My last post on Paris :*( will be all about the most amazing macarons in the world.
OK so I know I’ve blogged about Pierre Herme before and not too long ago at that during my Les Lapins trip with A but .. this was K’s virgin experience trying them out and I need to put it down here for posterity. Not because I’m totally obsessively in love with him or anything (cough cough) but because my husband has the memory of a goldfish and if he doesn’t have all these laboriously long, detailed entries to refer to, he would have forgotten all about our trip in months. 😦
So.. here goes !
First off, I just need to say how much I love that crazily luxe looking metallic sheen on PH’s macarons – it makes them look so expensive and like so much work has gone into them you (almost) can’t bear to pop them into your mouth. It was especially the case of that beautiful sunset ombre (left) coloured one on the left, which, btw, was his Foie Gras and Chocolate limited edition offering that winter.
The verdict was mixed. There being only two of us, it meant one of us loved it and the other hated it. I liked it, K went puce.
Reglisse & Violette, Foie Gras & Chocolate
Firstly, not all PH macarons are for the faint hearted. the maestro’s specialty is in creating unexpected flavours – blending the savoury with the sweet, the rich with the tart. I felt that he hit the right notes with the Foie Gras Chocolate macaron – the smooth liver melding with bitter cocoa notes for a really complex and strangely addictive mix. I couldn’t for the life of me figure out if I was eating something savoury or sweet – something that made me giggle.
K on the other hand, loves things clean cut. Meaning he was flabbergasted in the wrong way. He said it tasted like pork. Go figure.
However, the Reglisse and Violette was enjoyed tremendously by the both of us, it being a very straightforward and familiar flowery, sweet surprise.
Reglisse is licorice – and we both don’t like it’s herby flavour, but it was really good in a macaron – it felt much like eating a very pretty and fragrant flower.
K’s general thoughts on PH macarons are that they are very obviously, taste wise, a few notches above Laduree and therefore a mile ahead of what other macaron makers are offering. Pierre Herme is like a Parisian Willy Wonka – and his quirky flavours and aesthetically beautiful creations such a joy to eat.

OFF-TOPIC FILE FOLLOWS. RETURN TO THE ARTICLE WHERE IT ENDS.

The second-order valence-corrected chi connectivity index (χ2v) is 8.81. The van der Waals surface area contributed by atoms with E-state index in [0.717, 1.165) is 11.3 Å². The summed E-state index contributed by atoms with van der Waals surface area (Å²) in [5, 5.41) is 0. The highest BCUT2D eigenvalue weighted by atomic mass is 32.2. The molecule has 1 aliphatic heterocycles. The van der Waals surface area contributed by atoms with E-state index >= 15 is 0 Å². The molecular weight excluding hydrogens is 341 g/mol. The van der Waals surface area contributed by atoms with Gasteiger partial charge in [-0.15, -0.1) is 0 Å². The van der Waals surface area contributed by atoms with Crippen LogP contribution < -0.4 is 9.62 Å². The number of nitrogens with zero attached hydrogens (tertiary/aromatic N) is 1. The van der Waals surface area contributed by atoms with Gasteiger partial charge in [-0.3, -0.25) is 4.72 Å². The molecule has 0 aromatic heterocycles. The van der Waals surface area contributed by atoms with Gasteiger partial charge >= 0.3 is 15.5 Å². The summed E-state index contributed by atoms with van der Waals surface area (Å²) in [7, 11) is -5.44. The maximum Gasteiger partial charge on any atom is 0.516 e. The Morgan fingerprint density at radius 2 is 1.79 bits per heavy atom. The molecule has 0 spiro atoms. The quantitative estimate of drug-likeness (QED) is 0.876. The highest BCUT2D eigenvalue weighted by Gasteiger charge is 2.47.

For one, the shell has the best texture of all macarons we’ve tried. It’s just the right mix of airiness and nutty crunch, and never stale (even after we left one on our hotel dresser for two days!)
One possible gripe I might have (and what right do I have to complain) is that in some flavours, the buttercream to shell ratio can be overwhelming, i.e. there’s too much of it. For example, I loved that the buttercream was so generous in the foie gras macaron because the taste was so complex I wanted more, but in his bestselling Caramel au Beurre Sale (Sea Salt Caramel) macarons, it was almost too much and too cloying.
Here are some other flavours we tried out:
From left to right
Creme Brulee, Mogador (Milk Chocolate and Passion Fruit), Infinement Rose (Rose and Rose Petals), Huile D’Olive A la Mandarine (Olive Oil and Mandarin Fruit), Caramel au Beurre Sale, Marron
Creme Brulee : I completely fell in love with the color of this macaron. It’s the palest silvery grey – like the reflection of a moon at night and it makes me think of swans, Midsummer’s Night, and a Winter Wedding. But I still ate it anyway. And it was the most fun macaron of the lot – we could really make out hints of burnt sugar and the buttercream was smooth, milky and lightly sweet. My current favourite.
Mogador: K’s favourite! He loves Passionfruit (although the seeds in the actual fruit make him shudder in disgust) and the macaron was a really nice symphony of the tart juiciness of Passionfruit and the sweet milkiness of chocolat lait. I bet kids would love this. Pierre Herme must have been Japanese in his past life – he has the magic flavour engineering ability of them wizards.
Infinement Rose (Rose and Rose Petals): This was .. nice. It’s definitely better than Laduree’s Rose Macarons in that the flavour is more delicate yet more intense, and the buttercream was perfumed just right with a hint of rose and looked extra whipped – like a silky rose mousse. Very pretty.
Huile D’Olive A la Mandarine (Olive Oil and Mandarin Fruit): Such yummy colors! The yellow was deep and rich and buttery looking and the green was slightly pastel – I had no idea the two could look so good together. Taste wise, it was bright, fresh and citrusy, which we could really appreciate, being rather over stuffed and over exposed to too many flavours at this point. However, we found the buttercream to be less like a cream and more like a emulsion – too sticky and melty.
Caramel au Beurre Sale: Always good, the perfect marriage of salty and sweet, smooth and sticky. But stop at one for maximum enjoyment. May be too rich for some.
Marron: Chestnut, or marron, was a Christmas limited edition and the only exception to an otherwise treasure box of macarons. The macaron shell was strangely flat and stodgy, the filling was pasty and tasted like chestnut flavoured play doh in the mouth. What a disappointment. 😦
Still, Pierre Herme’s macarons and other sweet treats are an absolute must try in Paris – an institution!
Hope you enjoyed this last intensely piggy entry !